Skip to main content

Daughmer Savanna

Last Friday morning, on my way up to Lakeside and the OOS annual meeting, I stopped in southern Crawford County for a look at Daughmer Savanna. Securing this rare ecosystem - probably the best representative of an oak savanna remaining in Ohio - was probably the greatest conservation coup of the last year, in my state. Kudos to the Crawford County Park District and all who worked to pull Daughmer from the sharp-edged blade of the plow.
A photo from that Friday morning visit. The skies were leaden and gray - not ideal conditions for making landscape photos. In the foreground is a wet sedge meadow, one of several tiny potholes that dot the 34-acre prairie remnant. Giant Bur Oaks, Quercus macrocarpa, provide the backdrop.

What a difference a sunny blue-sky day with the morning sun at your back can make! I wasn't happy with Friday's images, so I stopped again on Sunday morning, on my way back to Columbus. This photo was made in nearly the same spot as the previous, but things look much rosier. A mixture of Wheat Sedge, Carex atherodes, and Hairy-fruited Sedge, C. trichocarpa, fill the photo's lower lefthand corner. The shrubs are Buttonbush, Cephalanthus occidentalis, and they frame the soggiest part of the wetland. The behemoth oaks look far nicer than they do in the previous image.

These small wetlands add tremendously to the biodiversity of the savanna. Many interesting plants flourish in the hydric soils, which in turn spikes animal diversity. This would be a really good spot to look for migrant Nelson's Sparrows and Le Conte's Sparrows right about now.

The stars of Daughmer Savanna are the oaks. Most are Bur Oaks, a classic tree of the midwest prairie. Some of the giants here are in excess of 250 years of age. A savanna is a very open forest ecosystem with an interrupted canopy. Since much of the forest floor is exposed to sunlight, prairie plants flourish below.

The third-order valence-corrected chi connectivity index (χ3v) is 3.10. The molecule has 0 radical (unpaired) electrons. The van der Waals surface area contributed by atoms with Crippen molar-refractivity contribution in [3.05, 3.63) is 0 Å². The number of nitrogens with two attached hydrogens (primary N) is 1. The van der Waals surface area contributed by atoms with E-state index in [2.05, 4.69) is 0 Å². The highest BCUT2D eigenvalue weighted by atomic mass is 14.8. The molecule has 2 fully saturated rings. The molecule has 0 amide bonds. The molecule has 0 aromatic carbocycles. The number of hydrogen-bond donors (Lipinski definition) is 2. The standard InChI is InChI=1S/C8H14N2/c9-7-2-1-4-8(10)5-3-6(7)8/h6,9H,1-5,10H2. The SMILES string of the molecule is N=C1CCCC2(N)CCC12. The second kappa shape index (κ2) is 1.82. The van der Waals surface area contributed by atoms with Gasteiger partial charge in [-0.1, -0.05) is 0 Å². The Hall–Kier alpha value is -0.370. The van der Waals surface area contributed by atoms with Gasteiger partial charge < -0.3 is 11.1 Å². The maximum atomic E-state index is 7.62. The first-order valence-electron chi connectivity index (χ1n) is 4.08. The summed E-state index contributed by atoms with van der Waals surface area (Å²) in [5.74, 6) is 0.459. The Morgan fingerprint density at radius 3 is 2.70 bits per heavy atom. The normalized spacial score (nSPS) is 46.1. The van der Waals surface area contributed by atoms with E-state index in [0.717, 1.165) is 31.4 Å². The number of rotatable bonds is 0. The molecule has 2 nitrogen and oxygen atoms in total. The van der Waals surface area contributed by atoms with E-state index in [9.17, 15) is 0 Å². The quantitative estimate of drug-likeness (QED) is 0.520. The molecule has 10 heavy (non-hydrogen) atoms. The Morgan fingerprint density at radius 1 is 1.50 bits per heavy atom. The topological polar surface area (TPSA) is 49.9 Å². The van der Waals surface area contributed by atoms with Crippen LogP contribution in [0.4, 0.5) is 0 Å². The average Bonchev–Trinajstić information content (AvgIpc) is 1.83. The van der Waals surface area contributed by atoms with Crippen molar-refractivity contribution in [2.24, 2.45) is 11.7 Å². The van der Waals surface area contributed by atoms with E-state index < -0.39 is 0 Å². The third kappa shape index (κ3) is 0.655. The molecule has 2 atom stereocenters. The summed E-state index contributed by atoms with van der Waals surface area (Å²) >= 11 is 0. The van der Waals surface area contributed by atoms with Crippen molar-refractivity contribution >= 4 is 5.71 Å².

NOTE: "Savanna" is the proper name for these plant communities. "Savannah", among other things, refers to the city in Georgia, which probably derived its name from the Shawnee Indians. These peoples were variously known as "Savano", Savana", "Savannah" as well as other names, and once lived in the vicinity of Georgia's Savannah River.

Old-growth Bur Oaks, such as occur at Daughmer, are impressive indeed. This old veteran has seen a lot of changes over its two century plus life, and has easily withstood the ravages of lightning strikes and scores of prairie fires. It was there when the first European settlers punched into the 300 square mile Sandusky Plains, and watched over the transformation of the prairie from a landscape of indescribable diversity to a monoculture of beans, corn, and wheat. How this incalculably tiny sliver of the once vast Sandusky Plains prairie managed to escape the plow is almost unfathomable. Virtually the entire ecosystem has fallen to Deere's sod-cutting invention.

The large acorns of Bur Oak are distinctive, with their heavily fringed caps. It's a boom mast year, and acorns littered the ground in profusion. The acorn cornucopia was much appreciated by the Red-headed Woodpeckers, which chuckled and chattered away for the entirety of my visit.

Carolina (pictured) and Allard's Ground Crickets droned away from the understory duff. The fast (Carolina) and slower (Allard's) trills of these tiny crickets is a classic symphony of fall. They are the latest of the crickets to sing, and for those who lament the passing of autumn to winter, the chorus of these crickets is a melancholy dirge.

If you're prone to venturing off trail and into the "weeds", you know this plant or its allies. It's Small-flowered Agrimony, Agrimonia parviflora. Those bristly little fruit on their strongly articulated pedicels readily snap off, and coat your jeans. Note the stiff hairs that adorn each fruit, each tipped with a fish hook claw. Many an outdoorsperson has vigorously brushed and brushed in an attempt to shed unwanted agrimony burs. There is method to the plant's annoying madness - such fruit have evolved an efficient method for mammalian dispersal.

A site as lushly endowed with vegetable matter as Daughmer will have scores of important insects, of every stripe. I was fortunate to encounter this Monarch chrysalis as I slowly stalked a singing Black-horned Tree Cricket in a goldenrod patch. The savanna is an oasis for migratory insects such as this butterfly, which if all goes well will end up in central Mexico for the winter.